Do what thy wilt shall be the whole of the law -- the Horrors are making up their own rules, and it shows strongly in their recently-released third album, Skying.
Whatever you do, do not call them modern. Joshua Third (or Joshua von Grimm as he used to call himself) is clear that the Horrors are anything but. “I don’t like the word modern. We’re futuristic. That’s where our focus is; on the future.”
The British post-punk band recently released their third album, ambitiously entitled Skying, resonant of reaching new heights, and--in the case of the Horrors--new sounds as well.
“Skying is that feeling of being elevated; like you’re constantly moving upwards”, says Third.
Skying is experimental by nature, with plenty of melodies and synthesised beats to cement its place as essential indie listening. It’s a far cry from the band’s black-as-tar goth-punk days.
The Horrors broke ground with their debut, Strange House, in 2007. The album was a locomotive steam engine of punk revivalism, with the band members (all in matching stovepipe pants) sporting names like Farris Rotter, Joshua Von Grimm and Coffin Joe. The album was symbolic of the British goth subculture of the moment, and as a debut, was as near as iconic as any band from Southend-on-Sea could hope for.
Strange House was a tribute to '70s British punk, but Third insists that the band has its eyes firmly set on the future, not the past. This was already apparent in the group’s second album, Primary Colours, in 2009, which was a little more experimental but was still safely goth enough so that the Horrors never lost that edge that set them apart from their contemporaries. The Horrors' trump card has always been Faris Badwan’s smoky gothic vocals, which kept them from veering off into no-man’s land: the indie scene.
But it seems the training wheels are off. The Horrors have re-invented themselves as post-punk, with an album that essentially contains no punk at all. “We were very young when we made Strange House”, says Third. “It was representative of where we were then. We got older, we dress differently, see ourselves differently and wanted to do something different. Our music is constantly evolving as we grow.”
They’ve also ditched Portishead producer Geoff Barrow in favour of a custom-built studio and a do-it-yourself attitude. “There was no producer this time so we’ve had more time to experiment. We’re at the point in our career where we can do it ourselves, so we produced the album ourselves. We know what we wanted and how we wanted to do it. We wanted to strip it back and make it our own.”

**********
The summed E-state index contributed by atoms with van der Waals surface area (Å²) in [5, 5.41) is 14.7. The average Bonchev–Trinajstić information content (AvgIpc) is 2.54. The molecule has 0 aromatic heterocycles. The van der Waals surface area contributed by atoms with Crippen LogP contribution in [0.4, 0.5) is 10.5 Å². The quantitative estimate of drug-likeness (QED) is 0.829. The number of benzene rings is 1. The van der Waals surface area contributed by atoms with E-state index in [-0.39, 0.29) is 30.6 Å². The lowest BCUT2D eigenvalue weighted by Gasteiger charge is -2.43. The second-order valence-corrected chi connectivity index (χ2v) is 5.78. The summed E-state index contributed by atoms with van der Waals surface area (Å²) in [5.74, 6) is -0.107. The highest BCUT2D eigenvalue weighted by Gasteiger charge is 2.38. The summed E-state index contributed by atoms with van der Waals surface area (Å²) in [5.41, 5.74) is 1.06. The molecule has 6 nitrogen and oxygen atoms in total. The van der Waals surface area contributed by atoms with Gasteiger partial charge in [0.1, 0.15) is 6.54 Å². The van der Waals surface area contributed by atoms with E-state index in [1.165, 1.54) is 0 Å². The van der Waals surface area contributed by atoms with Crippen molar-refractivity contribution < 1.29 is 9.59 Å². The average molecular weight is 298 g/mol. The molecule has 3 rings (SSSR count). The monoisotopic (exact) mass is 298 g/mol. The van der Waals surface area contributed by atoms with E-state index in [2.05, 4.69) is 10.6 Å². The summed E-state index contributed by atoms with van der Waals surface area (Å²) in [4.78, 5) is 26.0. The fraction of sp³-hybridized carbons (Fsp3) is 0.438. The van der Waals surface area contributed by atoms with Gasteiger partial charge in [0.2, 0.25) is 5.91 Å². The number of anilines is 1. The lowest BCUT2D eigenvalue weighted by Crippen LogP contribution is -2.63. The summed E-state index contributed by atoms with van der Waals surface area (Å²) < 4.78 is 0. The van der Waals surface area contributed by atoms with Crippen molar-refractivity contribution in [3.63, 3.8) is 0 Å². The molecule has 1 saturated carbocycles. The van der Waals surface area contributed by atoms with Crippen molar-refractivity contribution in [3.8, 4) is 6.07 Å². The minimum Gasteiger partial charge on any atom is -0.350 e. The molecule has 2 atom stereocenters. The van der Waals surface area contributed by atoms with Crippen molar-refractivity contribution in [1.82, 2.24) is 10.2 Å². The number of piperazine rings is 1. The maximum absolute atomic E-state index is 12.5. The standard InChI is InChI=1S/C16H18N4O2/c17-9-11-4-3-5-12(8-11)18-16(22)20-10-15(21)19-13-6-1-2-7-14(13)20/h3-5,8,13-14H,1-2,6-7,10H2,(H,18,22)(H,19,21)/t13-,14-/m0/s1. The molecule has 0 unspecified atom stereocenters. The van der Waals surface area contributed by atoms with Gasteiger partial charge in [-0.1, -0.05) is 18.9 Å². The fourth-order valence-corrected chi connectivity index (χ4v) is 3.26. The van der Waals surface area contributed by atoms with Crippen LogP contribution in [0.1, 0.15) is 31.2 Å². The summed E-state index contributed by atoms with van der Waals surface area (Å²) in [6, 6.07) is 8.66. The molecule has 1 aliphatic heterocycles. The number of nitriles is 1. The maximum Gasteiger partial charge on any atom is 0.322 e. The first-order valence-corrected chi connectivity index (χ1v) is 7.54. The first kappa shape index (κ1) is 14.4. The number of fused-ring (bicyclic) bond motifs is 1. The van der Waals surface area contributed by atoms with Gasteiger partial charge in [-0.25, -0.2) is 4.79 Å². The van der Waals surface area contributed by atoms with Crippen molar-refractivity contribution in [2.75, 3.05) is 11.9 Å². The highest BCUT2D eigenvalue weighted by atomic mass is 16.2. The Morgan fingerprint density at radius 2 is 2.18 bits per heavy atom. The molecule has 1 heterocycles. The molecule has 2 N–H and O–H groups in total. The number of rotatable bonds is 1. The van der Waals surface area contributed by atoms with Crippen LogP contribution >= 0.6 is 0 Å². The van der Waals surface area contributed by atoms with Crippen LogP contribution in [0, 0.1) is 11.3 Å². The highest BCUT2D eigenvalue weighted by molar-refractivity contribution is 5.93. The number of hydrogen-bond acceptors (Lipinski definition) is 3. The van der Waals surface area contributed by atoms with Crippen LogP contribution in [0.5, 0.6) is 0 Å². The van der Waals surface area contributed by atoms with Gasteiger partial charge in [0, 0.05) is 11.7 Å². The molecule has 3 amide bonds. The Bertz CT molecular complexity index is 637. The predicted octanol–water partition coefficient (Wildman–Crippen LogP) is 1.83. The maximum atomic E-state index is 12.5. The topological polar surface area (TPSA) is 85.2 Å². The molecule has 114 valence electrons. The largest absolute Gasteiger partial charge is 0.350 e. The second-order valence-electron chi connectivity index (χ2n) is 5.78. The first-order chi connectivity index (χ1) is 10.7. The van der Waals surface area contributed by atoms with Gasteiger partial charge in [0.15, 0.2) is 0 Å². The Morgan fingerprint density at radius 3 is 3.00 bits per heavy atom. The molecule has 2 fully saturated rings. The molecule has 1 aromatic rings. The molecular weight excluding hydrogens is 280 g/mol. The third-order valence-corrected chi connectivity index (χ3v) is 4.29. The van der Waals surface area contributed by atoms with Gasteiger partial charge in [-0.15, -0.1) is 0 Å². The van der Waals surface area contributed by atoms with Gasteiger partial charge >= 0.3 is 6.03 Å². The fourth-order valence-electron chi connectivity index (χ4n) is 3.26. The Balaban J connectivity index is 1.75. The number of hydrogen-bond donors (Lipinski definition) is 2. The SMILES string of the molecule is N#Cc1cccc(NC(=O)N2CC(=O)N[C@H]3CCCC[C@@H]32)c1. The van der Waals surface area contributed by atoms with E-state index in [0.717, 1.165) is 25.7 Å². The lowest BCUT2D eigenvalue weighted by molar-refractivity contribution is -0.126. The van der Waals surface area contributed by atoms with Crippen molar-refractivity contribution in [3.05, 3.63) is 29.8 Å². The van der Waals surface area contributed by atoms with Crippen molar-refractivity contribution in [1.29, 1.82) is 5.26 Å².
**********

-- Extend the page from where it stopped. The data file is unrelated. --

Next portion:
Third explains that as an experimental album, Skying was influenced by everything, but is hesitant to go into specifics. He’s also unwilling to put a label on the new sound. A major characteristic of Strange House was that it was quintessentially British. The same can’t be said about Skying. It’s almost a universal sound, without place or time. “No one is doing what we’re doing. Not many people can”, he says decisively. “Skying is about freedom; the freedom of knowing that we can do anything.”
One quick Internet search reveals that a lot of fans are still hanging on the band’s old dark image tooth and nail. When Skying was released one fan even Tweeted that "There's too much sing-song and not enough grr argh". There are still clear British influences like Joy Division and Suede, and some songs, such as "You Said" and "Still Life", seem to be clearly influenced by the Cure’s 413: Dream. But that said, as a vocalist Badwan has abandoned his shouty lyric style in favour of balladry.
Third is quick to defend the band’s need to re-invent. “I hate it when a band I love doesn’t change and the sound just stays the same album after album. It’s annoying, and our fans feel the same way. As we grow, our fans grow with us and we attract new listeners as we go.”
The Horrors are currently touring the United States, and if their early shows have been any indication, the US fans have taken to the new sound with relish. “I was worried to be honest, but it seems to be going down well”, says Third. The fashionable stovepipe pants may be gone, but the Horrors can rest assured that no matter what they produce, there will be a hungry audience waiting on the other side.
Skying is a total reinvention of a band that had already found perfection with their debut and sought greater heights. While Strange House could be described as the distinct wintriness of London, Skying is the summer of a future city; one unhindered by rules. With Skying, The Horrors have become their own band.
Third hints that the fourth album, which the group should start recording in the new year, will be just as experimental. “It’s going to massively heavy and no one is going to be prepared for it”, he says.